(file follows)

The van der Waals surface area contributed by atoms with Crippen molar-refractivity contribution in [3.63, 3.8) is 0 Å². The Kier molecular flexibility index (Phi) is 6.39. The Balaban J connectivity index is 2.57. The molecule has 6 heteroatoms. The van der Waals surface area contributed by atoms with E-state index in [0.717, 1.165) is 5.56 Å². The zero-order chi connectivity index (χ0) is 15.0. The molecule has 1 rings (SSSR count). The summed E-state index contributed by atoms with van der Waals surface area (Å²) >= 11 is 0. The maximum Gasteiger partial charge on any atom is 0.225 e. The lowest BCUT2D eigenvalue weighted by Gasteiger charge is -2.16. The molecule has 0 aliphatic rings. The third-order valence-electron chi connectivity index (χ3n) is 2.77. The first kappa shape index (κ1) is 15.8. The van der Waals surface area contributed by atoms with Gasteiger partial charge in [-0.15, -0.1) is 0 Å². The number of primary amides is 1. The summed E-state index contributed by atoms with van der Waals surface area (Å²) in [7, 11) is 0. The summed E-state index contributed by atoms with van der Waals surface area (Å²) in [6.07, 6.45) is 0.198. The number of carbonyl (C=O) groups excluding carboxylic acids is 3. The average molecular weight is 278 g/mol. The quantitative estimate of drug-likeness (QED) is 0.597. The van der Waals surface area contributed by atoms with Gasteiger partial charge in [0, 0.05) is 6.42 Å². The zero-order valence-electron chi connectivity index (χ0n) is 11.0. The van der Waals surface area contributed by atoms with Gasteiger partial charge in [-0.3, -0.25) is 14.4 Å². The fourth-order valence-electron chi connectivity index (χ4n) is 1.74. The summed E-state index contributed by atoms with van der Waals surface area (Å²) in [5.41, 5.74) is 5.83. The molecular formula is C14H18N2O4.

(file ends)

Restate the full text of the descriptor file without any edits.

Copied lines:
The van der Waals surface area contributed by atoms with Crippen molar-refractivity contribution in [3.63, 3.8) is 0 Å². The Kier molecular flexibility index (Phi) is 6.39. The Balaban J connectivity index is 2.57. The molecule has 6 heteroatoms. The van der Waals surface area contributed by atoms with E-state index in [0.717, 1.165) is 5.56 Å². The zero-order chi connectivity index (χ0) is 15.0. The molecule has 1 rings (SSSR count). The summed E-state index contributed by atoms with van der Waals surface area (Å²) >= 11 is 0. The maximum Gasteiger partial charge on any atom is 0.225 e. The lowest BCUT2D eigenvalue weighted by Gasteiger charge is -2.16. The molecule has 0 aliphatic rings. The third-order valence-electron chi connectivity index (χ3n) is 2.77. The first kappa shape index (κ1) is 15.8. The van der Waals surface area contributed by atoms with Gasteiger partial charge in [-0.15, -0.1) is 0 Å². The number of primary amides is 1. The summed E-state index contributed by atoms with van der Waals surface area (Å²) in [7, 11) is 0. The summed E-state index contributed by atoms with van der Waals surface area (Å²) in [6.07, 6.45) is 0.198. The number of carbonyl (C=O) groups excluding carboxylic acids is 3. The average molecular weight is 278 g/mol. The quantitative estimate of drug-likeness (QED) is 0.597. The van der Waals surface area contributed by atoms with Gasteiger partial charge in [0, 0.05) is 6.42 Å². The zero-order valence-electron chi connectivity index (χ0n) is 11.0. The van der Waals surface area contributed by atoms with Gasteiger partial charge in [-0.3, -0.25) is 14.4 Å². The fourth-order valence-electron chi connectivity index (χ4n) is 1.74. The summed E-state index contributed by atoms with van der Waals surface area (Å²) in [5.41, 5.74) is 5.83. The molecular formula is C14H18N2O4.